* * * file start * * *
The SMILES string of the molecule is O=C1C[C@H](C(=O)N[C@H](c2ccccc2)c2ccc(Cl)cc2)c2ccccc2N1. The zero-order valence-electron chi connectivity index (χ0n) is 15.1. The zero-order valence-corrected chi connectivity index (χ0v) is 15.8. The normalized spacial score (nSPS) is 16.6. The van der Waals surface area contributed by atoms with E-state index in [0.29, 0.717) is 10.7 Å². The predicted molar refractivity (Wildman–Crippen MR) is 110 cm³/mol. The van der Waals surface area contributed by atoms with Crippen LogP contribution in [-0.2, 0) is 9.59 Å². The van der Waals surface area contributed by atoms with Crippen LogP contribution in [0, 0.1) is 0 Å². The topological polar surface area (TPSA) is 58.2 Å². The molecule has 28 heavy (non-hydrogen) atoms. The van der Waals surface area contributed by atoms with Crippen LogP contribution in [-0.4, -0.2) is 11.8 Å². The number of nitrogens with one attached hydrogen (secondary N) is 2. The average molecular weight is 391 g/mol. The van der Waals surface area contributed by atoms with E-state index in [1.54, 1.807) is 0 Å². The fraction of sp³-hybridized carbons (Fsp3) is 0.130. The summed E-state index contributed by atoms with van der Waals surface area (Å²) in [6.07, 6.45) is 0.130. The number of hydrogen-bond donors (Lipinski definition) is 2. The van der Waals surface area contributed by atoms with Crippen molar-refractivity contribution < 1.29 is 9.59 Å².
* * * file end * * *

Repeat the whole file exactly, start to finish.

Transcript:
The SMILES string of the molecule is O=C1C[C@H](C(=O)N[C@H](c2ccccc2)c2ccc(Cl)cc2)c2ccccc2N1. The zero-order valence-electron chi connectivity index (χ0n) is 15.1. The zero-order valence-corrected chi connectivity index (χ0v) is 15.8. The normalized spacial score (nSPS) is 16.6. The van der Waals surface area contributed by atoms with E-state index in [0.29, 0.717) is 10.7 Å². The predicted molar refractivity (Wildman–Crippen MR) is 110 cm³/mol. The van der Waals surface area contributed by atoms with Crippen LogP contribution in [-0.2, 0) is 9.59 Å². The van der Waals surface area contributed by atoms with Crippen LogP contribution in [0, 0.1) is 0 Å². The topological polar surface area (TPSA) is 58.2 Å². The molecule has 28 heavy (non-hydrogen) atoms. The van der Waals surface area contributed by atoms with Crippen LogP contribution in [-0.4, -0.2) is 11.8 Å². The number of nitrogens with one attached hydrogen (secondary N) is 2. The average molecular weight is 391 g/mol. The van der Waals surface area contributed by atoms with E-state index in [1.54, 1.807) is 0 Å². The fraction of sp³-hybridized carbons (Fsp3) is 0.130. The summed E-state index contributed by atoms with van der Waals surface area (Å²) in [6.07, 6.45) is 0.130. The number of hydrogen-bond donors (Lipinski definition) is 2. The van der Waals surface area contributed by atoms with Crippen molar-refractivity contribution < 1.29 is 9.59 Å².